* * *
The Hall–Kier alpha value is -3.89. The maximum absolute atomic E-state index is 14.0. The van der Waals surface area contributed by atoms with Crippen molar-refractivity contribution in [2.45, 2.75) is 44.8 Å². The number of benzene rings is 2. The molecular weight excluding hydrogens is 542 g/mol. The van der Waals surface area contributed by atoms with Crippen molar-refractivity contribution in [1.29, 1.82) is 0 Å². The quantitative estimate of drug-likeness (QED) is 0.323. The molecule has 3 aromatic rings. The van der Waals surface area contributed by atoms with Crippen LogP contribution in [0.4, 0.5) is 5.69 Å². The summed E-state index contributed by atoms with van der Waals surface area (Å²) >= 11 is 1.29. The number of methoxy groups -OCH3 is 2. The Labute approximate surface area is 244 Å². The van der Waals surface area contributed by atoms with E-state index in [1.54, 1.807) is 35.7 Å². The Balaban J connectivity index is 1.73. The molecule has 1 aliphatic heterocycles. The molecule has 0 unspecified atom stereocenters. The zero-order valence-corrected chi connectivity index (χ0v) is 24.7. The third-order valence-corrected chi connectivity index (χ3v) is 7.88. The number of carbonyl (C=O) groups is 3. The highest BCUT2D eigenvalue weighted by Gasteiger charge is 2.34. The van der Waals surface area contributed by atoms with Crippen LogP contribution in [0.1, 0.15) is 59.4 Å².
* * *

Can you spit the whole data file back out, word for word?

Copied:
The Hall–Kier alpha value is -3.89. The maximum absolute atomic E-state index is 14.0. The van der Waals surface area contributed by atoms with Crippen molar-refractivity contribution in [2.45, 2.75) is 44.8 Å². The number of benzene rings is 2. The molecular weight excluding hydrogens is 542 g/mol. The van der Waals surface area contributed by atoms with Crippen molar-refractivity contribution in [1.29, 1.82) is 0 Å². The quantitative estimate of drug-likeness (QED) is 0.323. The molecule has 3 aromatic rings. The van der Waals surface area contributed by atoms with Crippen LogP contribution in [0.4, 0.5) is 5.69 Å². The summed E-state index contributed by atoms with van der Waals surface area (Å²) >= 11 is 1.29. The number of methoxy groups -OCH3 is 2. The Labute approximate surface area is 244 Å². The van der Waals surface area contributed by atoms with E-state index in [1.54, 1.807) is 35.7 Å². The Balaban J connectivity index is 1.73. The molecule has 1 aliphatic heterocycles. The molecule has 0 unspecified atom stereocenters. The zero-order valence-corrected chi connectivity index (χ0v) is 24.7. The third-order valence-corrected chi connectivity index (χ3v) is 7.88. The number of carbonyl (C=O) groups is 3. The highest BCUT2D eigenvalue weighted by Gasteiger charge is 2.34. The van der Waals surface area contributed by atoms with Crippen LogP contribution in [0.1, 0.15) is 59.4 Å².